Blooper Reel (Wide Receivers Edition)

~ So T.O... Not reporting for voluntary workouts, huh? Yeah, we know, we know – we should go to the dictionary and look up the word "voluntary." Well, we did. Funny thing, that same book includes words like "impression" and "gesture," "example" and "leadership," along with "turning," "over," "new" and "leaf." One wonders if you'll ever learn, and we don't just mean the playbook.

~ In their bid to recycle not just former Patriots defensive coordinators (see "Crennel," comma, "Romeo" and "Genius," comma, "Man"), but also former Patriots speedy wideouts, the Cleveland Browns last week signed one-time # 2 New England receiver David Patten to eventually replace, deductive reasoning tells us, one-time # 2 New England receiver Donte Stallworth. Here's to it working out better this time, for everyone involved.

~ Just to show that Out-Takes is fully committed to bringing you commentary from every corner of the league, we're proud to present...our second consecutive week with a Bengals story! Chad Johnson has officially, legally and in all NFL-sanctioned ways, changed his last name to the oddly non-hyphenated, "Ochocinco." That's all the press coverage you'll be getting from us, Chad. But don't worry, with HoushmanzAlphabet gone, you'll no doubt be getting plenty of press coverage. (And zone. And safeties over the top, double-teams...)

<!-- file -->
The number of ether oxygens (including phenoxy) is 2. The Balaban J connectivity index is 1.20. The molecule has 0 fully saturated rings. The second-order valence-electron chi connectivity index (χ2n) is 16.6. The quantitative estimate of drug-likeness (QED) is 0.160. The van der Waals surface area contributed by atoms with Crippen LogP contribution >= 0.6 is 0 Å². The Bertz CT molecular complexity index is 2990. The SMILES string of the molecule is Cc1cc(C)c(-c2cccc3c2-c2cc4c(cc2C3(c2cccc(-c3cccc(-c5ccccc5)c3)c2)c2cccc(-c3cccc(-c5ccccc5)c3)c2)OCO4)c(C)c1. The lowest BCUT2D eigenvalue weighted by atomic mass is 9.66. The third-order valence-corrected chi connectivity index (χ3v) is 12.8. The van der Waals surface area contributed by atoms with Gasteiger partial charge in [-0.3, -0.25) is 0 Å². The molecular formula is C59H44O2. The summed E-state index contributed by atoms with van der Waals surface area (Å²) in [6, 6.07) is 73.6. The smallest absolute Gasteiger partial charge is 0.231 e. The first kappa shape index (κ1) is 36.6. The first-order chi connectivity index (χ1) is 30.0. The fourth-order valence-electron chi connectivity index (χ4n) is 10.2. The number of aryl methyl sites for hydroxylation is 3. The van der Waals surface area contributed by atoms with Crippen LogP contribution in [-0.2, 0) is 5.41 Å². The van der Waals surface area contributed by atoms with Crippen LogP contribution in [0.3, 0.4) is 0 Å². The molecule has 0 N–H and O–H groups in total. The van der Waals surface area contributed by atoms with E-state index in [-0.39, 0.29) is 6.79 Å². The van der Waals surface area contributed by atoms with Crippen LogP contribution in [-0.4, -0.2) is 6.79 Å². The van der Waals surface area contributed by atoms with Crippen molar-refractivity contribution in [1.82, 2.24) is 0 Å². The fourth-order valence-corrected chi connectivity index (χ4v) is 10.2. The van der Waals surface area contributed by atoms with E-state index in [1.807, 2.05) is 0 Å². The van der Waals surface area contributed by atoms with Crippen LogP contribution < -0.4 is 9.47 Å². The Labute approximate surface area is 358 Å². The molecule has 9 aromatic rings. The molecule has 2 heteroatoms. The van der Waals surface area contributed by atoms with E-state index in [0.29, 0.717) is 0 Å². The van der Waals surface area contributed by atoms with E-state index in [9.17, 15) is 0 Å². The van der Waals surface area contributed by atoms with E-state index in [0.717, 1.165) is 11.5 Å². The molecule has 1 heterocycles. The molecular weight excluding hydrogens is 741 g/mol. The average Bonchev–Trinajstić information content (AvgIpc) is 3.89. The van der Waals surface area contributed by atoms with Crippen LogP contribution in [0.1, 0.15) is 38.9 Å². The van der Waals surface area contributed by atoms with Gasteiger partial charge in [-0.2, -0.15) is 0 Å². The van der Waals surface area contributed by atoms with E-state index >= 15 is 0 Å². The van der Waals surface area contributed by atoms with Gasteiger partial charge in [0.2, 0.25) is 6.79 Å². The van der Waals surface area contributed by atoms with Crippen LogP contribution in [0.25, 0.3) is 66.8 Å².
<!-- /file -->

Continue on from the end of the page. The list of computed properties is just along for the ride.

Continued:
~ When receiver Derrick Mason flew the coop in 2006 – "I prefer Baltimore," quoth the Raven – the Titans began looking for a new go-to guy. Ever since, the fact that Tennessee could use some wideout help has been about as big a secret as "Andre Smith likes carbs," "Michael Irvin had fun in the 90's" and "Charles Manson – honestly not that good in a crisis."

So, Jeff Fisher & Co., pardon us for asking the obvious question here but, since we all know you tried to trade for Holt prior to the Rams cutting him last month, WHY ARE YOU ONLY NOW SCHEDULING A VISIT WITH HIM?! The guy may not be the elite speedster of his yesterdays, but you read it here first: In 2009 Holt's gonna catch 80 balls and break the thousand-yard mark (again). Problem is, now that Jacksonville's entered the picture, it's beginning to look a lot like "too little, too late." But hey, no worries if you don't reel him in, Fish – you'll still get to see him twice a year. (He'll be the one in teal and gold, blowing past your secondary.)

John Cockrell is a screenwriter, whose other work has run the gamut from "Sesame Street Parents Magazine" to Playboy TV's "The Weekend Flash." (He figures everything else is pretty much in-between.)"